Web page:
Tax-Dodging is Symptom of a More Damaging Disease
Few stories get my blood boiling like tax evasion. It’s the section of the emotional Venn diagram where feelings of anger with politicians, helplessness about the poorest, envy about the richest and frustration with public services, all come together.
That is why, to me at least, the HSBC Swiss bank scandal matters. It shows up the unfairness of the way that HMRC operates and shines a spotlight on the open acceptance of a culture of tax avoidance amongst our political and business elites.
Fairness in the tax system means corporate taxes that make a fair contribution without stifling growth, and individual taxes that place the heaviest burden on those that can bear it most easily. The exact balance of the tax burden is a shifting yoke that see-saws on our shoulders as we make our way down the path of history. A major shift in the balance can cause uproar, exodus or destitution. We have a say in that balance through our democratic choices at election time, but having made those choices, evasion and avoidance must be fought at all levels equally.
HMRC are failing on that test. When average individuals fail to pay tax (often in my experience because of an error by HMRC) we get threatened, prosecuted, fined (or worse). When big corporations (eg Goldman Sachs or Vodafone) find ways around the system, they are either ignored or come to sweetheart deals. The threats and intimidation of individuals is often to chase down a couple of hundred pounds. The approval of avoidance schemes by big corporates costs the taxman billions. Tax avoidance deals between HMRC and big business are expensive and shameful. They should be illegal.
HSBC is a slightly different case, but it’s equally shameful. Here we seem to have a situation where the tax man has been told directly that a UK bank is openly offering tax avoidance schemes to its UK clients. The response from the tax man is to put his head in the sand, and focus on squeezing working families. Not only that, the leader of this bank that has deliberately encouraged clients to put assets beyond the reach of HMRC on an industrial scale is immediately ennobled and brought into government. The fact that Stephen Green has also become a Church of England minister along the way makes this story worthy of a nomination in the corporate cloud-cuckoo-land Oscars.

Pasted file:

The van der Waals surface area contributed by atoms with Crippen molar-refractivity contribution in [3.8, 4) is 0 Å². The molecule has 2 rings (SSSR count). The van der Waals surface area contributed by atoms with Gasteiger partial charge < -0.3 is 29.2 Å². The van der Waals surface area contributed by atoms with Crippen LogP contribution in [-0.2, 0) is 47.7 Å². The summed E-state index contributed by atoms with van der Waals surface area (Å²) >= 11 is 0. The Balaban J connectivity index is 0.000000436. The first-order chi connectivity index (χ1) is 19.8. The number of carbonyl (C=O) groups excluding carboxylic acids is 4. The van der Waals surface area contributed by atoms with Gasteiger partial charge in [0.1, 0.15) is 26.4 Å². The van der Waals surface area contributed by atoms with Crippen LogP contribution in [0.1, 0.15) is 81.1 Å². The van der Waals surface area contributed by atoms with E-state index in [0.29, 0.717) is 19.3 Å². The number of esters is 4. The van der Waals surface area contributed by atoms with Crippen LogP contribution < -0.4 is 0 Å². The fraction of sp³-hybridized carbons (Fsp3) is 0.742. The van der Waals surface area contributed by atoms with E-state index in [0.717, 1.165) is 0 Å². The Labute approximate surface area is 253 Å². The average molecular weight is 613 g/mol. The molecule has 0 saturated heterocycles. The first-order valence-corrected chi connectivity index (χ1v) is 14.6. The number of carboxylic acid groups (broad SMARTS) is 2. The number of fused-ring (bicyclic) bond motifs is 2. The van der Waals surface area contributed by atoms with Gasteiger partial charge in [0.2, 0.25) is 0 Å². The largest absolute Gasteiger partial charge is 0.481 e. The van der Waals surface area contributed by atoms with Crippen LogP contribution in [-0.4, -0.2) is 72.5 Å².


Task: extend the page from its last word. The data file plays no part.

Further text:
I do not think that HMRC is run or staffed by bad people. I do not think that Stephen Green or his political or business chums are inherently immoral.
But their ‘that’s just the way it is’ mentality creates a malaise that eats away at our society. It feeds a belief that there is one set of rules for the rich and powerful, and another for everyone else. It supports the tacit understanding that big business and influential individuals will get the breaks while the rest of us carry the can. It gives rise to the realisation that complacency and hypocrisy are comfortable shoes for so many of our officials and institutions to walk in.
Britain is perhaps not the worst country for this sort of corruption and it is not a new phenomenon. But the relative transparency of modern public life makes it a front page issue and something that drives deep resentment in Britain in 2015. We’ve had enough of hearing how cosy arrangements protect vested interests and how nepotism drives political decision-making.
Of course we should review HSBC’s schemes, as well as the activities of those who used it. We should get to the bottom of who knew what and whether political intrigue adds up to something more damaging. We should also staff, resource and challenge HMRC to take a firmer enforcement position on corporate and individual tax dodging. Our politicians should demand that European and Commonwealth partners do the same.
But we need to go further and address the political diseases that gnaw away at our democracy’s integrity.
We have an electoral system that supports 2 major parties and job-for-life politicians to be enticed into corporate influence. We have a party donations system that allows the rich and powerful to buy influence at the top tables of British public life. We have a House of Lords built on wealth and political loyalty rather than merit or electoral mandate. We have a revolving door between government and business that makes for opaque, suspicious deals in the private, rather than public interest.
All of these issues have been known about for years, if not decades. We need to act to reform our political system now. Through wholesale political reform we can make the UK a fairer society, and in doing so make it stronger, richer and better equipped to prosper in the future. Both Labour and the Conservatives have blocked political reform because it challenges their control of the system – use your vote in May to vote for a party that believes in political reform so we can set about updating our political systems for the 21st century.
Basic human instinct tells us that no-one will pay more tax than they have to. But while the super-rich have the ability to exert disproportionate influence on the law-makers and organs of enforcement to avoid tax, the rest of us will be left asking – why should I play by the rules when they don’t? That basic sentiment of ‘why should I do my bit’ has the potential to have profound negative consequences for our society and we should press for reform of our institutions to ensure we do everything we can to arrest it.
Tax avoidance erodes our public services, but the idea that the system is rotten does far greater long-term damage. Let’s keep this on the agenda do something about it in May.